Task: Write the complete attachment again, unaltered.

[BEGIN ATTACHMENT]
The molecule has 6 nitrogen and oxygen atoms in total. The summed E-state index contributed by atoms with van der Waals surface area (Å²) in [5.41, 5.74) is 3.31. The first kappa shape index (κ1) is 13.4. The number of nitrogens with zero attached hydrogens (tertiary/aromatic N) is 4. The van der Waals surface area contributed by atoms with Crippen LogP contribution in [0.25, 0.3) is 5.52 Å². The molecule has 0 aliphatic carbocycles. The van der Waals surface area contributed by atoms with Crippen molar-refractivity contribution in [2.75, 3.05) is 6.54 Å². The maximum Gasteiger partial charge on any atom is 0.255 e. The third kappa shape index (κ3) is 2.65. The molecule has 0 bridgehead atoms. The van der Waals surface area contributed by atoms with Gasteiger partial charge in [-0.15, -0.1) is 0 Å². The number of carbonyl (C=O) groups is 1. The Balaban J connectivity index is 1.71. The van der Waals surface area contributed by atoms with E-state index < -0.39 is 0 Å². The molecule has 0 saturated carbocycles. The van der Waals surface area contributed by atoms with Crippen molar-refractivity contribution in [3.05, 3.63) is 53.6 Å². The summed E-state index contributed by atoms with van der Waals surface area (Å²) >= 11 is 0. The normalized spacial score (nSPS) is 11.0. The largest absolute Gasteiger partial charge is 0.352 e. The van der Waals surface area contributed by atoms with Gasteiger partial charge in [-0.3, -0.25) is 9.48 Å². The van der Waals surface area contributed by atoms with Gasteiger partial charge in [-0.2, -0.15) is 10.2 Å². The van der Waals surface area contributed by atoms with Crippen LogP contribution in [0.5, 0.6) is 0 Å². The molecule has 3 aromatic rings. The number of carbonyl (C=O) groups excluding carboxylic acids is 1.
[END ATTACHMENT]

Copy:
The molecule has 6 nitrogen and oxygen atoms in total. The summed E-state index contributed by atoms with van der Waals surface area (Å²) in [5.41, 5.74) is 3.31. The first kappa shape index (κ1) is 13.4. The number of nitrogens with zero attached hydrogens (tertiary/aromatic N) is 4. The van der Waals surface area contributed by atoms with Crippen LogP contribution in [0.25, 0.3) is 5.52 Å². The molecule has 0 aliphatic carbocycles. The van der Waals surface area contributed by atoms with Crippen molar-refractivity contribution in [2.75, 3.05) is 6.54 Å². The maximum Gasteiger partial charge on any atom is 0.255 e. The third kappa shape index (κ3) is 2.65. The molecule has 0 bridgehead atoms. The van der Waals surface area contributed by atoms with Gasteiger partial charge in [-0.15, -0.1) is 0 Å². The number of carbonyl (C=O) groups is 1. The Balaban J connectivity index is 1.71. The van der Waals surface area contributed by atoms with E-state index < -0.39 is 0 Å². The molecule has 0 saturated carbocycles. The van der Waals surface area contributed by atoms with Crippen molar-refractivity contribution in [3.05, 3.63) is 53.6 Å². The summed E-state index contributed by atoms with van der Waals surface area (Å²) >= 11 is 0. The normalized spacial score (nSPS) is 11.0. The largest absolute Gasteiger partial charge is 0.352 e. The van der Waals surface area contributed by atoms with Gasteiger partial charge in [-0.3, -0.25) is 9.48 Å². The van der Waals surface area contributed by atoms with Gasteiger partial charge in [-0.2, -0.15) is 10.2 Å². The van der Waals surface area contributed by atoms with Crippen LogP contribution in [0.5, 0.6) is 0 Å². The molecule has 3 aromatic rings. The number of carbonyl (C=O) groups excluding carboxylic acids is 1.